» Screen resolution
» Number of page hits
Pros & Cons
» Tracks details that help further develop a consumer profile for future retargeting.
» Almost as flexible as Iframe Pixel
» If the script is in header section the pixel is downloaded before the webpage loads ensuring that the consumer’s activities are tracked and recorded as they browse the site.
FuelX and Java Pixel
The simplest and easiest of all pixel tracking types. When a user clicks on a link or visits a site where the Image pixel code is embedded, a cookie will be placed in the user’s browser and track them while they browse the site. If a conversion takes place, that information is sent to the company platform and recorded for later use (retargeting).
Pros & Cons
» Only need to place offer Pixel on the conversion page
» Industry standard
» Same tracking conversion methods as iFrame Cons
» Reliant on cookies
» Not useful for mobile tracking
» Only works with other image pixel sites
1x1 (Tracking Pixel)
A transparent graphic that uses a Tracking pixel with pixel dimensions of 1x1. It is used to track a user after the consumer has opened an email or viewed a web page. They are meant to be transparent and embedded within the ad’s graphic. The advertiser generally adds a 1x1 pixel code to the HTML of the website or email, which contains the external link that is connected to the pixel server.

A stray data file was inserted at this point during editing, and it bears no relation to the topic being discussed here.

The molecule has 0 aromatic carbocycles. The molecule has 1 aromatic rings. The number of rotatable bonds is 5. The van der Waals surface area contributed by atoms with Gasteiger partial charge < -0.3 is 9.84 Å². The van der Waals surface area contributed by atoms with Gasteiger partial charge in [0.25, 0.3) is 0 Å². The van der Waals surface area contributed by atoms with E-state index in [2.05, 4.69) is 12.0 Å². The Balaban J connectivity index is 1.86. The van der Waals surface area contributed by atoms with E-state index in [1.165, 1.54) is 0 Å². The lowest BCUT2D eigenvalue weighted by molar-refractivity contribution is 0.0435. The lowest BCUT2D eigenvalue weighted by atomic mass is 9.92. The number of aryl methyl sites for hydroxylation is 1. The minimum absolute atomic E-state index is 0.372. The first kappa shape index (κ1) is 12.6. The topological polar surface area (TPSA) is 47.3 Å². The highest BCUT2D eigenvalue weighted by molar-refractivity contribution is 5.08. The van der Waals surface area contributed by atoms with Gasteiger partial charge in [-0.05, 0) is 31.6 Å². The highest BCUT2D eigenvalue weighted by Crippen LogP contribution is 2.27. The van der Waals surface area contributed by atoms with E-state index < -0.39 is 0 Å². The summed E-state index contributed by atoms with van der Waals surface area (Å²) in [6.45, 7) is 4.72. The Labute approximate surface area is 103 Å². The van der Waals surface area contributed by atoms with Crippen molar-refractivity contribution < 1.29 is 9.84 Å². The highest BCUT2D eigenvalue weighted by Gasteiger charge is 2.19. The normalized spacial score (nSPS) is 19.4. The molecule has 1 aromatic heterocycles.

When a consumer browses the site or opens up the email, the link opens to the transparent graphic (1x1 pixel) and is logged by the server. Some of the information that is collected using a 1x1 pixel are:
» Device used (mobile or desktop)
» Type of mobile device (iPhone or Android)
» Time email was read (if used for emails)
» IP address
Pros and Cons
»Can be used as an alternative to cookies because the 1x1 pixel at the moment cannot be blocked the same way cookies can
»Can use collected data to improve online offers
»Can help spot the difference between real users and bots
»More effective than the cache, especially when it comes to browsers
» Has been criticized for violating a user’s online privacy because the data is generally collected without the knowledge of the user since they can not see the tracking pixel with the naked eye.
» Makes spamming easier. Spammers can track the authenticity of an email, and once they see an email is authentic more spam is sent to the user.
Some tracking discrepancies may be:
» Clicks do not equate to sessions at a 1:1 level
» Attribution model (Any Click vs. Last-Click)
» 3rd Party Tags/UTMs implemented incorrectly
» Pixel loading from the iFrame instead of the Head
» Order Confirmation page is identical to the Order Tracking page
» HTTP to HTTPs Transition
» Cross-domain/sub-domain not configured properly
» Missing Transaction IDs
» Pixel being relaunched at the checkout page in an iFrame
» Optimizely code runs before FuelX Pixel/GA (Optimizely)
» Expiring DCM Tags
Wrapping tags are codes where a company can place multiple pixels into one code and allows the company to easily manage and alter their tags/pixels. It is used as a way to get third-party verification and to monitor campaign efficiency.